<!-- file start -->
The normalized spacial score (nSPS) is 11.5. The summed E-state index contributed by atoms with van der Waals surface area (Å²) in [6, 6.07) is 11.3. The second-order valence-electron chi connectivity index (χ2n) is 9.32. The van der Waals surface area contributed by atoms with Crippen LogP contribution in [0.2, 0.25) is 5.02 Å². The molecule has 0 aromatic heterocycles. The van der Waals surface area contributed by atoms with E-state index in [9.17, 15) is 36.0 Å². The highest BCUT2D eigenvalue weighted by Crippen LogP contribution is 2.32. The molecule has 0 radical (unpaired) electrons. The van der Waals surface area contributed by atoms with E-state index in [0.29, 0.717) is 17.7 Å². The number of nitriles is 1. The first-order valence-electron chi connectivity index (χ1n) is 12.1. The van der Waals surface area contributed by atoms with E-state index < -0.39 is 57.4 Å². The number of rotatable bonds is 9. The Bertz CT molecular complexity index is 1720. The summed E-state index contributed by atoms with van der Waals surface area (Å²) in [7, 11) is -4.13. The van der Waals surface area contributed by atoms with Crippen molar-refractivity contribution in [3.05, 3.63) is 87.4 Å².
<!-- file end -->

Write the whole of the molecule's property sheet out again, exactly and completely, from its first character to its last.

The normalized spacial score (nSPS) is 11.5. The summed E-state index contributed by atoms with van der Waals surface area (Å²) in [6, 6.07) is 11.3. The second-order valence-electron chi connectivity index (χ2n) is 9.32. The van der Waals surface area contributed by atoms with Crippen LogP contribution in [0.2, 0.25) is 5.02 Å². The molecule has 0 aromatic heterocycles. The van der Waals surface area contributed by atoms with E-state index in [9.17, 15) is 36.0 Å². The highest BCUT2D eigenvalue weighted by Crippen LogP contribution is 2.32. The molecule has 0 radical (unpaired) electrons. The van der Waals surface area contributed by atoms with E-state index in [0.29, 0.717) is 17.7 Å². The number of nitriles is 1. The first-order valence-electron chi connectivity index (χ1n) is 12.1. The van der Waals surface area contributed by atoms with E-state index < -0.39 is 57.4 Å². The number of rotatable bonds is 9. The Bertz CT molecular complexity index is 1720. The summed E-state index contributed by atoms with van der Waals surface area (Å²) in [7, 11) is -4.13. The van der Waals surface area contributed by atoms with Crippen molar-refractivity contribution in [3.05, 3.63) is 87.4 Å².